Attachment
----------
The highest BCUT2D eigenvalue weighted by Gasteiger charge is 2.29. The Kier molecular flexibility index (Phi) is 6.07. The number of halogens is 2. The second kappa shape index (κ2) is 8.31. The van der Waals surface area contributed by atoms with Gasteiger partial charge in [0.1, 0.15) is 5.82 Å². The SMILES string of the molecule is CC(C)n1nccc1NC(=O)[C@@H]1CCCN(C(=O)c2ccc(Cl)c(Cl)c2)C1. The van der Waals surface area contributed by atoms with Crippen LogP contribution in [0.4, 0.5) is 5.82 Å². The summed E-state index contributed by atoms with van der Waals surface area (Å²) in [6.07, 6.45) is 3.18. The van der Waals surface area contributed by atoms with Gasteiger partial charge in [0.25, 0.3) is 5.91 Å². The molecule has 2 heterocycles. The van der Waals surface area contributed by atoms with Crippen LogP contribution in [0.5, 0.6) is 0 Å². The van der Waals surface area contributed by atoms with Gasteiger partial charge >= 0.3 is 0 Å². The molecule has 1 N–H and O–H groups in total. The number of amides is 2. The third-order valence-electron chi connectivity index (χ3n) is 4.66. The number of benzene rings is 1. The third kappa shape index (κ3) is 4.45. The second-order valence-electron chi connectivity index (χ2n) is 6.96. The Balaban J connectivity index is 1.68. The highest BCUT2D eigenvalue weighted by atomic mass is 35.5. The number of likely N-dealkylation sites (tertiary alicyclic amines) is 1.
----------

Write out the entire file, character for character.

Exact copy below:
The highest BCUT2D eigenvalue weighted by Gasteiger charge is 2.29. The Kier molecular flexibility index (Phi) is 6.07. The number of halogens is 2. The second kappa shape index (κ2) is 8.31. The van der Waals surface area contributed by atoms with Gasteiger partial charge in [0.1, 0.15) is 5.82 Å². The SMILES string of the molecule is CC(C)n1nccc1NC(=O)[C@@H]1CCCN(C(=O)c2ccc(Cl)c(Cl)c2)C1. The van der Waals surface area contributed by atoms with Crippen LogP contribution in [0.4, 0.5) is 5.82 Å². The summed E-state index contributed by atoms with van der Waals surface area (Å²) in [6.07, 6.45) is 3.18. The van der Waals surface area contributed by atoms with Gasteiger partial charge in [0.25, 0.3) is 5.91 Å². The molecule has 2 heterocycles. The van der Waals surface area contributed by atoms with Crippen LogP contribution in [0.5, 0.6) is 0 Å². The van der Waals surface area contributed by atoms with Gasteiger partial charge >= 0.3 is 0 Å². The molecule has 1 N–H and O–H groups in total. The number of amides is 2. The third-order valence-electron chi connectivity index (χ3n) is 4.66. The number of benzene rings is 1. The third kappa shape index (κ3) is 4.45. The second-order valence-electron chi connectivity index (χ2n) is 6.96. The Balaban J connectivity index is 1.68. The highest BCUT2D eigenvalue weighted by atomic mass is 35.5. The number of likely N-dealkylation sites (tertiary alicyclic amines) is 1.